Labaton Sucharow has hired four new lawyers in its securities litigation practice, adding one in its New York office and three others who will beef up the firm’s recently launched Washington, D.C., outpost.
In a statement released Thursday, the plaintiffs litigation firm announced that Mark Willis is joining as partner in Washington, while the three other new hires are taking of counsel roles at Labaton.
Willis comes to Labaton from the firm Spector Roseman Kodroff & Willis, as do two of the new Labaton of counsels—Mark Bogen and James McGovern. All three will be based in Washington, where Labaton opened an office last month. Another new of counsel, David Schwartz, joins Labaton in New York from rival securities class action firm Bernstein Litowitz Berger & Grossmann.
Labaton described the four new securities litigator hires as a way to “both deepen Labaton Sucharow’s bench of outstanding litigators in New York and also fortify the firm’s foothold in its newly opened Washington, D.C., office.”
Willis has spent nearly three decades in securities fraud litigation, focusing on representing pension funds, investment managers and other institutional investors, Labaton said. At his new firm, Willis will focus on both domestic and international securities cases, overseeing Labaton’s global actions practice. In the past, Willis led a securities litigation against Converium Holdings AG, in which he guided a Greek client to a $145 million trans-Atlantic settlement in both New York federal court and in a court in Amsterdam.
Bogen and McGovern, also joining from Spector Roseman, have similar experience representing institutional investors in securities actions. Schwartz, who most recently served as a senior associate at Bernstein Litowitz, focuses on “event-driven and special situation litigation, using legal strategies to enhance clients’ investment returns,” Labaton said.
The additions to the securities practice follow two other recent group hires announced by Labaton. In November, the firm said it added three lawyers to its securities, corporate governance and shareholder rights litigation groups, including partner Michael Canty, a former federal prosecutor in Brooklyn.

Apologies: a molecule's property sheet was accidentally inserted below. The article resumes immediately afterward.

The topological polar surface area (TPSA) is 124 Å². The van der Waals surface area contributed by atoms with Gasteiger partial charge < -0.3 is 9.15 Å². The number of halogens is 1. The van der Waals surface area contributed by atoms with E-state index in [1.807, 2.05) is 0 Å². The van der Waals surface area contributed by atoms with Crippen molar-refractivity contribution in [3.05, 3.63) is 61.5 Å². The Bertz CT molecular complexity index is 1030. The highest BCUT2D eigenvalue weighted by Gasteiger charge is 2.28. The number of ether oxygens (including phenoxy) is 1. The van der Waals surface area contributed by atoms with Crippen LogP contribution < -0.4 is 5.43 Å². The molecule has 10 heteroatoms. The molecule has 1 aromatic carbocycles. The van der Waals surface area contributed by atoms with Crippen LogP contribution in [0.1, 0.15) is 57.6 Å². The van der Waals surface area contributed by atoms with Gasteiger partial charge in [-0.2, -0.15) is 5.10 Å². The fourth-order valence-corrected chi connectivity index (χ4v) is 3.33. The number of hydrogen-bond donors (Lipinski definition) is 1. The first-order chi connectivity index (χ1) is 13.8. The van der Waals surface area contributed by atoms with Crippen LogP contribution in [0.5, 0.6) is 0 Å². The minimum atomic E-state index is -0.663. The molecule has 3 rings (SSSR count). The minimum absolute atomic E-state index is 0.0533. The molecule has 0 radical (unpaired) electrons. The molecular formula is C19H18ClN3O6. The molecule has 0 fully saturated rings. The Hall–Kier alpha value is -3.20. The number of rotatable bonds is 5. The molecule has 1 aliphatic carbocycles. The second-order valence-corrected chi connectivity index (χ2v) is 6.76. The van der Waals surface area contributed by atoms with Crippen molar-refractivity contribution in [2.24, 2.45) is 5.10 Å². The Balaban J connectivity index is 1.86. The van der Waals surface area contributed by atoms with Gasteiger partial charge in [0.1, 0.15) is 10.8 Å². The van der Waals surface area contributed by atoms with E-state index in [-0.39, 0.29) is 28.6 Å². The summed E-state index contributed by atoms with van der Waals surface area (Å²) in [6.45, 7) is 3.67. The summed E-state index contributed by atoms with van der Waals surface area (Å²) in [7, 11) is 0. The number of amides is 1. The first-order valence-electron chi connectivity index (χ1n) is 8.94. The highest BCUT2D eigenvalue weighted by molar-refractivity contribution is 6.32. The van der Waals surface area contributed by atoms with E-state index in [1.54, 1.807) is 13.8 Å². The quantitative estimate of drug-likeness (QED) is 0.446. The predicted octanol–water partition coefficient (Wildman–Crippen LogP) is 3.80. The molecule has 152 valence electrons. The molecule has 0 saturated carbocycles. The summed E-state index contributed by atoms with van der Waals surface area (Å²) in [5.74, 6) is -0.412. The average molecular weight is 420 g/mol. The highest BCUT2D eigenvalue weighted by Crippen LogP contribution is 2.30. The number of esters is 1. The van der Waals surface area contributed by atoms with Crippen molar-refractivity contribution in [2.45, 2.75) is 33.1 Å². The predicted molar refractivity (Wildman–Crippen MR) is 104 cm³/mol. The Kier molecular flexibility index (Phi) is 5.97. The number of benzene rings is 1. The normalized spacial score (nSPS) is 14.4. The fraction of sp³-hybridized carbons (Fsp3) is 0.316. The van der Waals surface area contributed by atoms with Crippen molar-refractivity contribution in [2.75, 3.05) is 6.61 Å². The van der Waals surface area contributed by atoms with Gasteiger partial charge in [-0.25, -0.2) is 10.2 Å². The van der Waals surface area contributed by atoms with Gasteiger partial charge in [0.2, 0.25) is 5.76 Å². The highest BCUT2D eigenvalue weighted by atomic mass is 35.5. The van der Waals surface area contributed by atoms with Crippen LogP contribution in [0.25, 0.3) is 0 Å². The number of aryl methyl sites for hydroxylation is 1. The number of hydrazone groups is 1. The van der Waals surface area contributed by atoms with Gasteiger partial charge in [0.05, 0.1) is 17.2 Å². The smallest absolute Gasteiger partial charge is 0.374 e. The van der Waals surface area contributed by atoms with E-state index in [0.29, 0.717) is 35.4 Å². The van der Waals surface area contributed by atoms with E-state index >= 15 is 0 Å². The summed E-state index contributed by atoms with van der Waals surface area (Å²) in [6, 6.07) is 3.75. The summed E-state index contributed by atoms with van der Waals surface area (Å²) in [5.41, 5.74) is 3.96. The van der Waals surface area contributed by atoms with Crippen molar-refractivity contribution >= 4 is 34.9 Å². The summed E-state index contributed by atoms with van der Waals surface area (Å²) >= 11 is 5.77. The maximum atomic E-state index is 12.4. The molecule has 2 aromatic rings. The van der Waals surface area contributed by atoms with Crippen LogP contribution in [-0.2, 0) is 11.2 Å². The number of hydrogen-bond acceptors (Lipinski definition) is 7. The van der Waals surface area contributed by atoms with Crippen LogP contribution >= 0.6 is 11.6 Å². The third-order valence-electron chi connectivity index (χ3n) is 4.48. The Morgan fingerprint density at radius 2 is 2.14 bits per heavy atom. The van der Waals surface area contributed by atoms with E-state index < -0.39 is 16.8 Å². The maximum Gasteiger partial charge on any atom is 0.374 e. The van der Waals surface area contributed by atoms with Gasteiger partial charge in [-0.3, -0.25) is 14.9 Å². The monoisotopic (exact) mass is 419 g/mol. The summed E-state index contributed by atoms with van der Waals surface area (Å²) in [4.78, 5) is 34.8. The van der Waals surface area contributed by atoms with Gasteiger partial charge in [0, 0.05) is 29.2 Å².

Then in May, the firm beefed up its whistleblower practice, which is led by former U.S. Securities and Exchange Commission assistant director Jordan Thomas. It added three lawyers who have past experience in federal government roles. Those hires included former federal prosecutor Steven Durham and a pair of former SEC enforcement officials—Timothy Warren and Robert Wilson. With those lawyers, Labaton opened its office in Washington, where Durham and Wilson reside, and also opened an office in Chicago, where Warren is based.
“The firm continually looks for opportunities to move strategically and respond to current and, what we believe to be, long-term industry trends,” Christopher Keller, a Labaton securities litigation partner in New York, said in an email on Friday, referring to the firm’s recent growth. “The addition of these experienced lawyers well positions us to accomplish these goals.”
The bolstering of Labaton’s securities litigation ranks comes after a banner year for high-dollar settlements in securities class actions, according to data released earlier this month by Securities Class Action Services, a division of Institutional Shareholder Services Inc. That ISS report showed that 13 securities class action settlements finalized in 2016 jumped onto a top 100 list for largest securities settlements of all time. Plaintiffs firms involved in those settlements took in nearly $1 billion in fees as a result, according to an analysis by The American Lawyer.